Professional counselor licenses attest that an individual has met the minimum requirements set forth by the governing entity of a given state to practice as a licensed professional counselor. Individuals who hold a professional counselor license are mental health professionals who are licensed at the state level. To earn an independent license to practice as a professional counselor, one must meet the standards established by the state’s licensure laws and regulations. Obtaining licensure requires a master’s degree in counseling; some states will accept degrees in a related field, which includes an internship and practicum, and prerequisite coursework of between 48 and 60 credits. Licensure will also require that you complete a specific number of postgraduate clinical experience hours providing both direct and indirect services, clinical licensure supervision and passage of examinations. Standards for counseling scope of practice, diagnostic authority and licensing requirements are determined by each individual state. The information provided in this FAQ provides a general overview and should not be a substitute for reviewing the specific requirement set forth by your state or territory.

  • Obtaining your professional counselor license is the next progressive step toward expanding your skills and knowledge beyond your educational degree and earns you the privilege to practice as an independent practitioner.
  • Professional counselor licensure is required by law in every state and territory in order to legally practice. As such, licensure allows professional counselors to practice legally and independently while providing mental health services.
  • Licensure represents to the public and to potential employers that you have met the minimum requirements necessary to practice in the state(s) in which you hold licensure as a professional counselor.
  • To qualify for and/or maintain employment providing mental health treatment services, counselors may be required by employers to be either licensed or licensed eligible.
  • Licensure is required for insurance reimbursement.
  • Regarding the Interstate Counseling Compact, counselors need to be licensed in their home state to have the ability to apply for a privilege to practice in other states that are also members of the compact.
  • With the recent passing of the Mental Health Access Improvement Act, counselors are required to have an independent license in their state in order to be eligible to receive Medicare reimbursement when serving Medicare-eligible clients, individuals ages 65 and above and/or individuals with disabilities who are currently enrolled in the Medicare program.
  • Professional counselor licensure is one of many milestones that counselors seek to achieve in their professional development, and for many it is a step toward reaching future career goals and opportunities.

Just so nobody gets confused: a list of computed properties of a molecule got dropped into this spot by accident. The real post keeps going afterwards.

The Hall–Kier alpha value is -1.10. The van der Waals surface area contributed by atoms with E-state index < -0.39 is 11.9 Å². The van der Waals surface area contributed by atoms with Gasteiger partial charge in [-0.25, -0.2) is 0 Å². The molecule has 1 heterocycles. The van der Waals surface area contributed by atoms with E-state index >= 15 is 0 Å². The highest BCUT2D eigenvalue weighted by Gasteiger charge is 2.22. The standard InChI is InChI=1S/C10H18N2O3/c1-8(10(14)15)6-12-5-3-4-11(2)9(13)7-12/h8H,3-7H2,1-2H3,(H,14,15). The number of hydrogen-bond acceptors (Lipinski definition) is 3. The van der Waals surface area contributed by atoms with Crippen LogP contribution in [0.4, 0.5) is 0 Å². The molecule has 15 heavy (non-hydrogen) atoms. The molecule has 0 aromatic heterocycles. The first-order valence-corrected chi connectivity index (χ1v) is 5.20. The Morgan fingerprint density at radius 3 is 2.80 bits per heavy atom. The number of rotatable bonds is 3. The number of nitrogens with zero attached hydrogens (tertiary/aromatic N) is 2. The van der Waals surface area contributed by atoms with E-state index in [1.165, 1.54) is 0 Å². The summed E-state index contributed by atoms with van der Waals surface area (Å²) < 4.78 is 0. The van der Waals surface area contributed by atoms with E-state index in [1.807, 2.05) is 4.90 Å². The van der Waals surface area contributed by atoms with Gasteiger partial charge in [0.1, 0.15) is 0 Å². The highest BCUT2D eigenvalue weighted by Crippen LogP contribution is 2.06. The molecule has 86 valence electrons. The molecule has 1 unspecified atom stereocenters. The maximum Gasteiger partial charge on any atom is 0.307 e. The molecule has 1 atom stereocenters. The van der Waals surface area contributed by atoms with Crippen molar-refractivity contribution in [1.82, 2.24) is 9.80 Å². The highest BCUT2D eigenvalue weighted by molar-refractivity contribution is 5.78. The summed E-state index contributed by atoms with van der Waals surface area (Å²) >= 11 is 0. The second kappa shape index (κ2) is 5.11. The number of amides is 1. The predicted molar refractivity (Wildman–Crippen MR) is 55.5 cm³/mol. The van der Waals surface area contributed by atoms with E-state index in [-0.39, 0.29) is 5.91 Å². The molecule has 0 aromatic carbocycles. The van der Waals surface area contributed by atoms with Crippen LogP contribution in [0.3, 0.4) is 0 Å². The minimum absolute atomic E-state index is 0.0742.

Within the United States, several different titles are used to identify professional counselors. Although the counseling profession has endorsed Licensed Professional Counselor as the recommended title, the following are the most common:

  • Licensed Professional Counselor (LPC)
  • Licensed Mental Health Counselor (LMHC)
  • Licensed Clinical Professional Counselor (LCPC)
  • Licensed Professional Clinical Counselor (LPCC)
  • Licensed Clinical Mental Health Counselor (LCMHC)
  • Licensed Mental Health Practitioner (LMHP)

Some states may also require obtaining an Associate License, which is often required for applicants who have met the education and exam requirements but have not yet met the supervised experience requirement. Examples of such titles include Licensed Associate Counselor (LAC), Licensed Professional Counselor Associate (LPCA), Licensed Graduate Professional Counselor (LGPC), counselor-in-training and Clinical Resident.

Counselor licensure laws can be divided into the categories of practice acts and title acts. Title acts refer to licensure laws that restrict the use of a specific title only to those that meet education, training and examination standards. Under title acts, individuals may engage in the practice of counseling without being licensed but may not use the title of “Licensed Professional Counselor” (or related titles specified in the law). Practice acts refer to licensure laws that prohibit the practice of professional counseling without obtaining licensure. Consequently, practice acts are more strongly protective of consumers than title acts. Most states have adopted practice acts for the licensure of professional counselors.

Education requirements

  • States require applicants for licensure to obtain a master’s degree in counseling or a related field, which should include an internship, practicum and specific prerequisite coursework. Most states require individuals to complete 60 semester hours of graduate study; some states require only 48 hours. All states require that counseling graduate programs be accredited either by a counseling-specific accrediting organization or by a regional graduate education accrediting body.
  • The Council for Accreditation of Counseling and Related Educational Programs (CACREP) is an independent agency, recognized by the Council on Higher Education Accreditation (CHEA), which accredits master’s degree programs in mental health counseling and other counseling specialties. Many states require that licensure applicants’ counseling graduate degrees include a curriculum based on the CACREP model, even if full accreditation by CACREP is not required. CACREP-accredited counseling programs require coursework in eight core areas and a supervised practicum and internship. States requiring a CACREP-accredited master’s degree include Florida (beginning July 1, 2025), Kentucky, North Carolina and Ohio.
  • The Council on Rehabilitation Education (CORE), a specialty accrediting organization, merged with CACREP in 2017. CACREP has continued to fulfill the mission and vision of CORE through its accreditation process, which includes the review of graduate-level rehabilitation counselor education programs. The 2016 CACREP Standards include requirements for rehabilitation counseling programs.